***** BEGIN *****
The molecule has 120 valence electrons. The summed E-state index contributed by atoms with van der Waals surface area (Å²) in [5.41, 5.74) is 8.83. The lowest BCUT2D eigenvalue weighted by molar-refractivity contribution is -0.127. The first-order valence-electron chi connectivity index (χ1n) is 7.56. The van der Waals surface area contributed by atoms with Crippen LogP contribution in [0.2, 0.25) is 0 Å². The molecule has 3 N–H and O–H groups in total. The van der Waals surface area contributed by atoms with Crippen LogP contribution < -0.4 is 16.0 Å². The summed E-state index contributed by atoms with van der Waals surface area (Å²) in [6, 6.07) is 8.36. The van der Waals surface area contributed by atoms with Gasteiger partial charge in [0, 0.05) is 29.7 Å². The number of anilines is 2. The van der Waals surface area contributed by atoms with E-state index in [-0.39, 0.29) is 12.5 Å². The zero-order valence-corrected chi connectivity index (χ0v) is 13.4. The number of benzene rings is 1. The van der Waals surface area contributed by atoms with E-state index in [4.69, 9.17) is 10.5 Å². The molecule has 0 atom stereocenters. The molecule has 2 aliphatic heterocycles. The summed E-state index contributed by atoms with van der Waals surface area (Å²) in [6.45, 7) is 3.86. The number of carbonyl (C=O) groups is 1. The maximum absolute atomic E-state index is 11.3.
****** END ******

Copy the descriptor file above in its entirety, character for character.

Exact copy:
The molecule has 120 valence electrons. The summed E-state index contributed by atoms with van der Waals surface area (Å²) in [5.41, 5.74) is 8.83. The lowest BCUT2D eigenvalue weighted by molar-refractivity contribution is -0.127. The first-order valence-electron chi connectivity index (χ1n) is 7.56. The van der Waals surface area contributed by atoms with Crippen LogP contribution in [0.2, 0.25) is 0 Å². The molecule has 3 N–H and O–H groups in total. The van der Waals surface area contributed by atoms with Crippen LogP contribution < -0.4 is 16.0 Å². The summed E-state index contributed by atoms with van der Waals surface area (Å²) in [6, 6.07) is 8.36. The van der Waals surface area contributed by atoms with Gasteiger partial charge in [0, 0.05) is 29.7 Å². The number of anilines is 2. The van der Waals surface area contributed by atoms with E-state index in [-0.39, 0.29) is 12.5 Å². The zero-order valence-corrected chi connectivity index (χ0v) is 13.4. The number of benzene rings is 1. The van der Waals surface area contributed by atoms with E-state index in [4.69, 9.17) is 10.5 Å². The molecule has 0 atom stereocenters. The molecule has 2 aliphatic heterocycles. The summed E-state index contributed by atoms with van der Waals surface area (Å²) in [6.45, 7) is 3.86. The number of carbonyl (C=O) groups is 1. The maximum absolute atomic E-state index is 11.3.